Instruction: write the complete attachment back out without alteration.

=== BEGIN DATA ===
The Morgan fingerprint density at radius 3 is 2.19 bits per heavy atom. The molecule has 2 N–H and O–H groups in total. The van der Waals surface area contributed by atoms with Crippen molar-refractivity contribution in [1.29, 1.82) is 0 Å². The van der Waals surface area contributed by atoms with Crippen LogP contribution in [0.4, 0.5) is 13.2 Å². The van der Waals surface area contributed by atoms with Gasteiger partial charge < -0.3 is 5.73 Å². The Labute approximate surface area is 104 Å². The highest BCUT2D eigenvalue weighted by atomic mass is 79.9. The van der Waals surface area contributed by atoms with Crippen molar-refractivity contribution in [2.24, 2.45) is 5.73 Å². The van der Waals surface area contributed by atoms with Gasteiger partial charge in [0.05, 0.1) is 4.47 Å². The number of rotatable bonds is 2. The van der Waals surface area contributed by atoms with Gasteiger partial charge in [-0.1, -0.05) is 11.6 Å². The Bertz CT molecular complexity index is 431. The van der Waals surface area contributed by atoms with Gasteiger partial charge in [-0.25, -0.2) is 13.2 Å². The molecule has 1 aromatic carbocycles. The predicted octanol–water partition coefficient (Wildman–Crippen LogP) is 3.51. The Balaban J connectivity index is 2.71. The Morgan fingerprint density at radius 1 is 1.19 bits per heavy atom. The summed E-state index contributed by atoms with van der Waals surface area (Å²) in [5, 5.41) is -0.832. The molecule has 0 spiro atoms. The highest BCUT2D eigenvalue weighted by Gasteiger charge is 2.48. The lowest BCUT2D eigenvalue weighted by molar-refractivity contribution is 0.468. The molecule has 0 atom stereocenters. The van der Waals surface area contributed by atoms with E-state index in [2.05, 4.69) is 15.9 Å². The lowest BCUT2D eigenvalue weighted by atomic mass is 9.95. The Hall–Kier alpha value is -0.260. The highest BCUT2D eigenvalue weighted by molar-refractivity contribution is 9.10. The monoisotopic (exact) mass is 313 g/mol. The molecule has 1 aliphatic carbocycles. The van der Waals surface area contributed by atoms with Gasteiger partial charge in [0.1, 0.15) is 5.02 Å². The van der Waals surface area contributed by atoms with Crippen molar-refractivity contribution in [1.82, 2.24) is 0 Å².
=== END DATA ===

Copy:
The Morgan fingerprint density at radius 3 is 2.19 bits per heavy atom. The molecule has 2 N–H and O–H groups in total. The van der Waals surface area contributed by atoms with Crippen molar-refractivity contribution in [1.29, 1.82) is 0 Å². The van der Waals surface area contributed by atoms with Crippen LogP contribution in [0.4, 0.5) is 13.2 Å². The van der Waals surface area contributed by atoms with Gasteiger partial charge < -0.3 is 5.73 Å². The Labute approximate surface area is 104 Å². The highest BCUT2D eigenvalue weighted by atomic mass is 79.9. The van der Waals surface area contributed by atoms with Crippen molar-refractivity contribution in [2.24, 2.45) is 5.73 Å². The van der Waals surface area contributed by atoms with Gasteiger partial charge in [0.05, 0.1) is 4.47 Å². The number of rotatable bonds is 2. The van der Waals surface area contributed by atoms with Gasteiger partial charge in [-0.1, -0.05) is 11.6 Å². The Bertz CT molecular complexity index is 431. The van der Waals surface area contributed by atoms with Gasteiger partial charge in [-0.25, -0.2) is 13.2 Å². The molecule has 1 aromatic carbocycles. The predicted octanol–water partition coefficient (Wildman–Crippen LogP) is 3.51. The Balaban J connectivity index is 2.71. The Morgan fingerprint density at radius 1 is 1.19 bits per heavy atom. The summed E-state index contributed by atoms with van der Waals surface area (Å²) in [5, 5.41) is -0.832. The molecule has 0 spiro atoms. The highest BCUT2D eigenvalue weighted by Gasteiger charge is 2.48. The lowest BCUT2D eigenvalue weighted by molar-refractivity contribution is 0.468. The molecule has 0 atom stereocenters. The van der Waals surface area contributed by atoms with E-state index in [2.05, 4.69) is 15.9 Å². The lowest BCUT2D eigenvalue weighted by atomic mass is 9.95. The Hall–Kier alpha value is -0.260. The highest BCUT2D eigenvalue weighted by molar-refractivity contribution is 9.10. The monoisotopic (exact) mass is 313 g/mol. The molecule has 1 aliphatic carbocycles. The van der Waals surface area contributed by atoms with Gasteiger partial charge in [0.1, 0.15) is 5.02 Å². The van der Waals surface area contributed by atoms with Crippen molar-refractivity contribution in [1.82, 2.24) is 0 Å².